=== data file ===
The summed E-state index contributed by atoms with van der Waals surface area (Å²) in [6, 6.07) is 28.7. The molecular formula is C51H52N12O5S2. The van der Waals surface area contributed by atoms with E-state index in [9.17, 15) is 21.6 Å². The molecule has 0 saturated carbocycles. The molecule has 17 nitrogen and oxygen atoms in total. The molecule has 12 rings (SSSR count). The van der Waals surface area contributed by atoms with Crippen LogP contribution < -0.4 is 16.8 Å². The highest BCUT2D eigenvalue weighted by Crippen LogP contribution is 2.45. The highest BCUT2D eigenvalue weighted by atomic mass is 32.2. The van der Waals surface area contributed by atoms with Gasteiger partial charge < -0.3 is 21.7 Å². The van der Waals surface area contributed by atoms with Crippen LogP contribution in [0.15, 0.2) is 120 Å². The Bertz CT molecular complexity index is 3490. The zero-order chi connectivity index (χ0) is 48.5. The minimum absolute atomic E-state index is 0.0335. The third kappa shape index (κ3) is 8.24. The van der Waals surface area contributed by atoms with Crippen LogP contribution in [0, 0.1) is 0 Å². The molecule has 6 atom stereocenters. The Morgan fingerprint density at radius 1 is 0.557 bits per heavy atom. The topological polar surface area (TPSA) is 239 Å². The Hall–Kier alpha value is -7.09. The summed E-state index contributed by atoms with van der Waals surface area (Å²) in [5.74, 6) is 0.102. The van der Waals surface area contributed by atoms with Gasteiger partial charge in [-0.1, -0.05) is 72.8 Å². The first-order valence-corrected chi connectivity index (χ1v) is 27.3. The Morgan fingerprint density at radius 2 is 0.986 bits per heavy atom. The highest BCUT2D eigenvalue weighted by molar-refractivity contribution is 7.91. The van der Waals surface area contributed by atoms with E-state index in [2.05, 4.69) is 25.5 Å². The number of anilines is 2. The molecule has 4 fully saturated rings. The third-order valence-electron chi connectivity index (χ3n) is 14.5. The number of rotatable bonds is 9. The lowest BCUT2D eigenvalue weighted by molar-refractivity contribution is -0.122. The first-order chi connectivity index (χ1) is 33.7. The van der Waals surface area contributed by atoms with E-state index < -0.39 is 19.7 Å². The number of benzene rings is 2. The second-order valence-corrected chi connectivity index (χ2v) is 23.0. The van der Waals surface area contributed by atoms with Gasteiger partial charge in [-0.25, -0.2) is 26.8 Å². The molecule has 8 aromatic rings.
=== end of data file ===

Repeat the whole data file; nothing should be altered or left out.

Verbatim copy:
The summed E-state index contributed by atoms with van der Waals surface area (Å²) in [6, 6.07) is 28.7. The molecular formula is C51H52N12O5S2. The van der Waals surface area contributed by atoms with E-state index in [9.17, 15) is 21.6 Å². The molecule has 0 saturated carbocycles. The molecule has 17 nitrogen and oxygen atoms in total. The molecule has 12 rings (SSSR count). The van der Waals surface area contributed by atoms with Crippen LogP contribution < -0.4 is 16.8 Å². The highest BCUT2D eigenvalue weighted by Crippen LogP contribution is 2.45. The highest BCUT2D eigenvalue weighted by atomic mass is 32.2. The van der Waals surface area contributed by atoms with Gasteiger partial charge < -0.3 is 21.7 Å². The van der Waals surface area contributed by atoms with Crippen LogP contribution in [0.15, 0.2) is 120 Å². The Bertz CT molecular complexity index is 3490. The zero-order chi connectivity index (χ0) is 48.5. The minimum absolute atomic E-state index is 0.0335. The third kappa shape index (κ3) is 8.24. The van der Waals surface area contributed by atoms with Crippen LogP contribution in [0, 0.1) is 0 Å². The molecule has 6 atom stereocenters. The Morgan fingerprint density at radius 1 is 0.557 bits per heavy atom. The topological polar surface area (TPSA) is 239 Å². The Hall–Kier alpha value is -7.09. The summed E-state index contributed by atoms with van der Waals surface area (Å²) in [5.74, 6) is 0.102. The van der Waals surface area contributed by atoms with Gasteiger partial charge in [-0.1, -0.05) is 72.8 Å². The first-order valence-corrected chi connectivity index (χ1v) is 27.3. The Morgan fingerprint density at radius 2 is 0.986 bits per heavy atom. The highest BCUT2D eigenvalue weighted by molar-refractivity contribution is 7.91. The van der Waals surface area contributed by atoms with E-state index in [2.05, 4.69) is 25.5 Å². The number of anilines is 2. The molecule has 4 fully saturated rings. The third-order valence-electron chi connectivity index (χ3n) is 14.5. The number of rotatable bonds is 9. The lowest BCUT2D eigenvalue weighted by molar-refractivity contribution is -0.122. The first-order chi connectivity index (χ1) is 33.7. The van der Waals surface area contributed by atoms with E-state index < -0.39 is 19.7 Å². The number of benzene rings is 2. The second-order valence-corrected chi connectivity index (χ2v) is 23.0. The van der Waals surface area contributed by atoms with Gasteiger partial charge in [-0.25, -0.2) is 26.8 Å². The molecule has 8 aromatic rings.